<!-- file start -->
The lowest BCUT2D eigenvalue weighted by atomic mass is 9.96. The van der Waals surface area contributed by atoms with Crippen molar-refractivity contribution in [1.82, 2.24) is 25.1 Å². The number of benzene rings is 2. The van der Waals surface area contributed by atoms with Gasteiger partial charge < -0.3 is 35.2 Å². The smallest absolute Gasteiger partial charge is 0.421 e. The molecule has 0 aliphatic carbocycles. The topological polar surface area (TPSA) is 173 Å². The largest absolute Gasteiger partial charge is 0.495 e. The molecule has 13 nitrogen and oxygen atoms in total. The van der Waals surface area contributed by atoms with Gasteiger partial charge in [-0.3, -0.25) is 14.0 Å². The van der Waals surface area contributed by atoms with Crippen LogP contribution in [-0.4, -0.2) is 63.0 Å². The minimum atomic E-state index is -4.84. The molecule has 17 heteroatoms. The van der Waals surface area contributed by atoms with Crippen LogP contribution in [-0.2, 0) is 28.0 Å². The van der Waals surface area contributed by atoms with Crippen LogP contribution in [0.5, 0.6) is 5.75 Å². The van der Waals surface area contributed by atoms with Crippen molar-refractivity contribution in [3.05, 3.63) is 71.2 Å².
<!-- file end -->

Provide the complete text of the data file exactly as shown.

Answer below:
The lowest BCUT2D eigenvalue weighted by atomic mass is 9.96. The van der Waals surface area contributed by atoms with Crippen molar-refractivity contribution in [1.82, 2.24) is 25.1 Å². The number of benzene rings is 2. The van der Waals surface area contributed by atoms with Gasteiger partial charge < -0.3 is 35.2 Å². The smallest absolute Gasteiger partial charge is 0.421 e. The molecule has 0 aliphatic carbocycles. The topological polar surface area (TPSA) is 173 Å². The largest absolute Gasteiger partial charge is 0.495 e. The molecule has 13 nitrogen and oxygen atoms in total. The van der Waals surface area contributed by atoms with Gasteiger partial charge in [-0.3, -0.25) is 14.0 Å². The van der Waals surface area contributed by atoms with Crippen LogP contribution in [-0.4, -0.2) is 63.0 Å². The minimum atomic E-state index is -4.84. The molecule has 17 heteroatoms. The van der Waals surface area contributed by atoms with Crippen LogP contribution in [-0.2, 0) is 28.0 Å². The van der Waals surface area contributed by atoms with Crippen LogP contribution in [0.5, 0.6) is 5.75 Å². The van der Waals surface area contributed by atoms with Crippen molar-refractivity contribution in [3.05, 3.63) is 71.2 Å².